[0059] Besides the specific context of ultrasonically-encoded optical tomography as discussed above, the invention can also usefully be embodied in other different specific tomography applications. For example, another category of ultrasound-encoded tomography, which can be called "ultrasound-encoded electrical impedance tomography," creates high- resolution three-dimensional images of electrical impedance or acousto-electric interaction in a target object, typically at frequencies from DC up to GHz. This category includes acousto- electric tomography (where the probe input signals and the tomography output signals are electric voltages or electric currents on one or more electrodes), acousto-microwave tomography (where the probe input signals and the tomography output signals are each a microwave or radio-frequency electromagnetic field), and magneto-acousto-electric tomography (where the probe input signals and the tomography output signals are a current / voltage on one or more electrodes), and others. These techniques have potential applications in diagnosing injuries, functional brain imaging, functional lung imaging, cancer screening (including breast cancer and liver cancer), image-guided surgery, image-guided radiation therapy, and many other areas. Outside of biology and medicine, it also has potential applications in infrastructure maintenance (e.g. remote corrosion detection), geology

(including oil and gas exploration), and other areas.

[0060] Yet another category of ultrasound-encoded tomography is called "ultrasound current source density imaging," which creates high-resolution three-dimensional images of current flow in tissues. It has potential applications in the diagnosis and treatment of epilepsy, heart arrhythmia, and other cardiac, neural, and neuromuscular conditions.

[0061] In summary, there is a wide variety of specific ultrasound-encoded tomography techniques which are known and have been demonstrated in the laboratory, but few if any have found practical commercial applications to date. An important reason that these techniques have generally been commercially undeveloped is that the ultrasound is used for essentially only one spatial measurement at a time. Most commonly, one small volume ("voxel") in three-dimensional space is imaged at a time. However, there are variants (such as "Ultrafast acousto-optic imaging with ultrasonic plane waves", Laudereau et al, Optics Express 24, 3774 (2016)) in which the spatial interrogation region takes a different shape besides a point. But regardless of these details, there is only one spatial measurement at a time, and therefore there is naturally a tradeoff wherein either the scan is very slow (and hence inconvenient, vulnerable to motion blur, and incapable of seeing dynamic processes), or the signal-to-noise ratio is very low (from inadequate integration time), or the integration volume is purposefully shrunk, or the spatial resolution is purposefully degraded from its inherent hardware limit (as in Laudereau et al. above).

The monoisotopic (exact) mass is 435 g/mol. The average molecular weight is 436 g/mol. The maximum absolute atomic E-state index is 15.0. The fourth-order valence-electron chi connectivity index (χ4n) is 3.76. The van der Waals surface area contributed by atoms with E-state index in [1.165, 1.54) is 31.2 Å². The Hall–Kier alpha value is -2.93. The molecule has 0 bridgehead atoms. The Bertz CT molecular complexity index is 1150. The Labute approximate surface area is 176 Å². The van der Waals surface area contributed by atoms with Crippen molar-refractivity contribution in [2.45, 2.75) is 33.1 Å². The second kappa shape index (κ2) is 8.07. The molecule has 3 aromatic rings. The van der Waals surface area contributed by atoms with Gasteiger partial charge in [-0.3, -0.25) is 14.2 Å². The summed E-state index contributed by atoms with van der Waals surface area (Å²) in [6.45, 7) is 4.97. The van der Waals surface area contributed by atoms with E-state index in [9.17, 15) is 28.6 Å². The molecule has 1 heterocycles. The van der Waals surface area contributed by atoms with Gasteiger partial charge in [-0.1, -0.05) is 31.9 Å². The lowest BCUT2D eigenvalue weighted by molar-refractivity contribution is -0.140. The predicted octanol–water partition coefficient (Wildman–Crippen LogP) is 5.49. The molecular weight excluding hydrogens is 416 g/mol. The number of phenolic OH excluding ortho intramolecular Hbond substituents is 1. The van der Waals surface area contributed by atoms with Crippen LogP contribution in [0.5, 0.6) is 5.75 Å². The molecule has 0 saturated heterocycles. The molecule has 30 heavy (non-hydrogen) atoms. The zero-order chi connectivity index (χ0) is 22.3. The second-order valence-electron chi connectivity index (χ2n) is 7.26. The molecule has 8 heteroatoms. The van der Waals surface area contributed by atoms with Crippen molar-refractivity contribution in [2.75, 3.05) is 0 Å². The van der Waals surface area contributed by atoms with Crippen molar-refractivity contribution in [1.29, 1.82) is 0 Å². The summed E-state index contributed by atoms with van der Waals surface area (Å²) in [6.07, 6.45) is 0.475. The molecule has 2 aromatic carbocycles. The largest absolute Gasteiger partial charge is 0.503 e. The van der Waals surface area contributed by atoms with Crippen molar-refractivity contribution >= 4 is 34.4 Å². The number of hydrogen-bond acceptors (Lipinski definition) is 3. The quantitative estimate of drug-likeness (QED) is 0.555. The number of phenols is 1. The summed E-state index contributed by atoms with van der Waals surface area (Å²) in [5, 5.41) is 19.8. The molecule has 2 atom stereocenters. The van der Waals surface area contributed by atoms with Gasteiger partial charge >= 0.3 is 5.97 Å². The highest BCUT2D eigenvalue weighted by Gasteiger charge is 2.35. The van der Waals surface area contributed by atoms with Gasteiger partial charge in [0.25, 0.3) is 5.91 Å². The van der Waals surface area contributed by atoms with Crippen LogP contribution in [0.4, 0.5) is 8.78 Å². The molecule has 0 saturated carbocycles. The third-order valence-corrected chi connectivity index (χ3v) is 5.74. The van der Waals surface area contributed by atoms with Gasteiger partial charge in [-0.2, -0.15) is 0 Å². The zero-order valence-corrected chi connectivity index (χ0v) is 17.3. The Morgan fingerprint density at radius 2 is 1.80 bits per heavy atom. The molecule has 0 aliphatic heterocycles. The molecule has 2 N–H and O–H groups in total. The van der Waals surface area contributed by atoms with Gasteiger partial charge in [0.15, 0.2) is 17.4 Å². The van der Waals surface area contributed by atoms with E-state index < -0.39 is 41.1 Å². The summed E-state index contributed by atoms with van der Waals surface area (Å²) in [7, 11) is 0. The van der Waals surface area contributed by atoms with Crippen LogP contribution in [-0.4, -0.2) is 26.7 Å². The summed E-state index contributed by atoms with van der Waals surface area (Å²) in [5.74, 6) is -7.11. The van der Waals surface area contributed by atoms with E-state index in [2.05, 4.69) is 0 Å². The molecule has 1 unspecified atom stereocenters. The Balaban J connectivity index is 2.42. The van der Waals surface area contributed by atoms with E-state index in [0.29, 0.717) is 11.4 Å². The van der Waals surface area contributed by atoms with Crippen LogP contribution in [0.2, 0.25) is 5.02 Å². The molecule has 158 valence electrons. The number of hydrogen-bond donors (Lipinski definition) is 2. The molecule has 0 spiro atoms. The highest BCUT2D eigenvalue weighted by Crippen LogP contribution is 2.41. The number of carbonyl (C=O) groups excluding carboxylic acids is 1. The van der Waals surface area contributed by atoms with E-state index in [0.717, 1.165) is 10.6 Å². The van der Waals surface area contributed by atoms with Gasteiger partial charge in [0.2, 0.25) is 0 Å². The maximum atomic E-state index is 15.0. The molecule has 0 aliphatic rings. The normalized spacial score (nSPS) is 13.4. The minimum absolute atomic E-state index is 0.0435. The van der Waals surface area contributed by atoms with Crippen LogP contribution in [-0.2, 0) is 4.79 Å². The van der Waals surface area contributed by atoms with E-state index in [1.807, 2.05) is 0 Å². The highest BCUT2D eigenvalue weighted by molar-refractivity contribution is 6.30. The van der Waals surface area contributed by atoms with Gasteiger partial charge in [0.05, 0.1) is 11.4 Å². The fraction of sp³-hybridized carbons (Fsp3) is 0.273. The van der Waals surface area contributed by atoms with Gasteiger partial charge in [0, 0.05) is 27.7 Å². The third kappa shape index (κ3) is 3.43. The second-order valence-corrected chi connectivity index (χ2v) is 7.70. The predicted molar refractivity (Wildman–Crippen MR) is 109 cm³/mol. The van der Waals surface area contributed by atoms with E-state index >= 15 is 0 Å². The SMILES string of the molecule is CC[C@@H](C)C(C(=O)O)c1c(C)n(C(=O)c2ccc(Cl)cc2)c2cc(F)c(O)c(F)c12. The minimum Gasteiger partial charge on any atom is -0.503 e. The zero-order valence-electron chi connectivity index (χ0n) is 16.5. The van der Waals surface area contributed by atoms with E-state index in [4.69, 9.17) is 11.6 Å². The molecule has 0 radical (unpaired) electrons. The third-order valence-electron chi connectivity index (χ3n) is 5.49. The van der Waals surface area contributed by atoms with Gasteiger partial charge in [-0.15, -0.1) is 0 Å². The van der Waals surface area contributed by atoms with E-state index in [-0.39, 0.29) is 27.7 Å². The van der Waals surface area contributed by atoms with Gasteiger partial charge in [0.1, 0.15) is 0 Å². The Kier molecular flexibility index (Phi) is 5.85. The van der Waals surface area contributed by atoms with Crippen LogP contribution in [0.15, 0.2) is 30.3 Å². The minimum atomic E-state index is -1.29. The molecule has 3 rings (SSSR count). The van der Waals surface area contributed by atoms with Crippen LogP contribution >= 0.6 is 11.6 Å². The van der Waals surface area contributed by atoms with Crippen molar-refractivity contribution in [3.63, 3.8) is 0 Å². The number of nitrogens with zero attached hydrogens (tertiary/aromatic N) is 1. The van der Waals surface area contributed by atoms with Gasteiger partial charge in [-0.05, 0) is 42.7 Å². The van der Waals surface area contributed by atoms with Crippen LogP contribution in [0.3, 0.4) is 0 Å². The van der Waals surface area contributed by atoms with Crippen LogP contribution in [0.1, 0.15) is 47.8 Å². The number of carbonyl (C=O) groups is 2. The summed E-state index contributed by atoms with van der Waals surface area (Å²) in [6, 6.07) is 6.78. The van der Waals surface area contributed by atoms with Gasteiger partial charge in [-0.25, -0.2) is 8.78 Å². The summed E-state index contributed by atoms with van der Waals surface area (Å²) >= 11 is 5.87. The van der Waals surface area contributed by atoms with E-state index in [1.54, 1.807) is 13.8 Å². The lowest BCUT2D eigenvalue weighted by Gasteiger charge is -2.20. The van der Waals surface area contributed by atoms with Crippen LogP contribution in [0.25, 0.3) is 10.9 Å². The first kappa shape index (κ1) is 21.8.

[0062] Embodiments of the present invention such as those discussed above can

significantly improve the speed, and/or sensitivity of ultrasound-encoded tomography, and can be useful in any or all of the numerous applications listed above as well as others omitted for brevity.

[0063] Embodiments of the invention may be implemented in part in any conventional computer programming language such as VHDL, SystemC, Verilog, ASM, etc. Alternative embodiments of the invention may be implemented as pre-programmed hardware elements, other related components, or as a combination of hardware and software components.

[0064] Embodiments can be implemented in part as a computer program product for use with a computer system. Such implementation may include a series of computer instructions fixed either on a tangible medium, such as a computer readable medium (e.g., a diskette, CD- ROM, ROM, or fixed disk) or transmittable to a computer system, via a modem or other interface device, such as a communications adapter connected to a network over a medium. The medium may be either a tangible medium (e.g., optical or analog communications lines) or a medium implemented with wireless techniques (e.g., microwave, infrared or other transmission techniques). The series of computer instructions embodies all or part of the functionality previously described herein with respect to the system. Those skilled in the art should appreciate that such computer instructions can be written in a number of programming languages for use with many computer architectures or operating systems. Furthermore, such instructions may be stored in any memory device, such as semiconductor, magnetic, optical or other memory devices, and may be transmitted using any communications technology, such as optical, infrared, microwave, or other transmission technologies. It is expected that such a computer program product may be distributed as a removable medium with accompanying printed or electronic documentation (e.g., shrink wrapped software), preloaded with a computer system (e.g., on system ROM or fixed disk), or distributed from a server or electronic bulletin board over the network (e.g., the Internet or World Wide Web). Of course, some embodiments of the invention may be implemented as a combination of both software (e.g., a computer program product) and hardware. Still other embodiments of the invention are implemented as entirely hardware, or entirely software (e.g., a computer program product).